E.F.Z.R. also argues that there was no evidence to support the court's finding that “[t]he pubic [sic] safety requires that this disposition be made and that the juvenile be removed from the El Paso Community․” The juvenile maintains that the crime he committed was not a violent offense, and he points to his mother's testimony that he was “a very good child.” She also stated that, even though matters had been strained between them for several weeks, they had always been close and were best friends. Again, the evidence was conflicting, in that the Pre-Disposition Report indicated that the juvenile was residing with his mother and was not following her rules. Furthermore, she was losing control of him as he was becoming more rebellious and verbally aggressive towards her. He was associating with “negative peers” of whom his mother disapproved, and he continued to do so. He had not attended school for two years. However, even if the evidence supporting the finding is weak, section 54.04(c) states in the disjunctive that a disposition can be made, if the court finds that the juvenile is in need of rehabilitation or the protection of the public or of the child requires that a disposition be made. Tex. Fam.Code Ann. § 54.04(c). Therefore, as the court found that the child was in need of rehabilitation, it is irrelevant whether the protection of the child or the public required a disposition. See In re S.A.M., 933 S.W.2d 744, 745 (Tex.App.-San Antonio 1996, no pet.). Accordingly, E.F.Z.R.'s sole issue is overruled.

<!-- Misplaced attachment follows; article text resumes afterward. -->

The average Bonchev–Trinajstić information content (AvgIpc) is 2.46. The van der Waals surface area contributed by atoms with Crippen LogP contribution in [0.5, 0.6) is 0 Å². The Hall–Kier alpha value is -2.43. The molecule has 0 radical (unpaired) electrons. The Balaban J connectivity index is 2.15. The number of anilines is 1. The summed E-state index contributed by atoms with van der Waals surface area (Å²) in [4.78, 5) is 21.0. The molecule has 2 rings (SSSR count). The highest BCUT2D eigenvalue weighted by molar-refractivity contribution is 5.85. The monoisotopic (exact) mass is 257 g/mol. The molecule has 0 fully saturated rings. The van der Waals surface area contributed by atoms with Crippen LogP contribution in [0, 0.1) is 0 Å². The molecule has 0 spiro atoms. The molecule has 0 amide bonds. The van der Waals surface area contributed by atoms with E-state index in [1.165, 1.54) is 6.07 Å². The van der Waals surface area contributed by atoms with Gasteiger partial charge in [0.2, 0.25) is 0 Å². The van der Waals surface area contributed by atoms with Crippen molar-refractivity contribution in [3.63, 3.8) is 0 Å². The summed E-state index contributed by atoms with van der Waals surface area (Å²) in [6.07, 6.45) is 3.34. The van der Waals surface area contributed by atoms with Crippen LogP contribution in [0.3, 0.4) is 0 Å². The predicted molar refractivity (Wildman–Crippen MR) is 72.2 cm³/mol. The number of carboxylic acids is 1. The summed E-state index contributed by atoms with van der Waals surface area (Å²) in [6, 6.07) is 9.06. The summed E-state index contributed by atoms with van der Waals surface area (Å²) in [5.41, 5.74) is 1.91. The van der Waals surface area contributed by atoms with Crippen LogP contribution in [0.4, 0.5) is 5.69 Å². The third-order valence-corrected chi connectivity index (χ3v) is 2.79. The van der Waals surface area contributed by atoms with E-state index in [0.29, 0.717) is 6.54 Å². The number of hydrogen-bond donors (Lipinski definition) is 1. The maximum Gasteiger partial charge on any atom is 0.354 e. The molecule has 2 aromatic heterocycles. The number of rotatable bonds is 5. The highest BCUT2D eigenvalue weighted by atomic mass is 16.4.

We affirm the judgment of the trial court.
1. This report indicated that on February 11, 2007, E.F.Z.R. drove a vehicle across the Ysleta Port of Entry into the United States. The vehicle contained approximately 23.35 pounds of cocaine. The evaluation portion of the report stated that the juvenile was residing with his mother and was not following her rules. She was losing control of the juvenile as he was becoming more rebellious and verbally aggressive towards her. He was associating with “negative peers” of which his mother disapproved, and he continued to do so. He was smoking cigarettes and had not attended school for two years. The report stated that, because the juvenile is a foreign national, he was ineligible for services through the Juvenile Probation Department. The recommendation in the report was that the juvenile be committed to the care, custody, and control of the TYC.
2. Tex. Fam.Code Ann. § 54.04(f) provides that the court shall specifically state in its disposition order its reasons for the disposition. In that light, the court also found that:1. This disposition is necessary as the juvenile is an [sic] Foreign National and the Court has no other alternatives other than institutionalization, as the juvenile cannot be placed on probation, as probation officers cannot supervise juveniles in Mexico.2. The juvenile is in need of rehabilitation and the only services available to the Court that can be provided to the juvenile are located within State institutions and therefore, the juvenile needs to be committed to the care, custody, and control of the Texas Youth Commission.3. The juvenile has no parent(s), guardian(s) or custodian(s), [who] is/are providing suitable supervision and by using this particular disposition, the juvenile can constantly be monitored and receive services in order to modify his/her behavior.4. The pubic [sic] safety requires that this disposition be made and that the juvenile be removed from the El Paso Community and institutionalized as he/she poses a high risk to the community.5. This disposition will hold the juvenile responsible and accountable for his/her behavior and consequences can be imposed for his/her delinquent behavior in the community.
KENNETH R. CARR, Justice.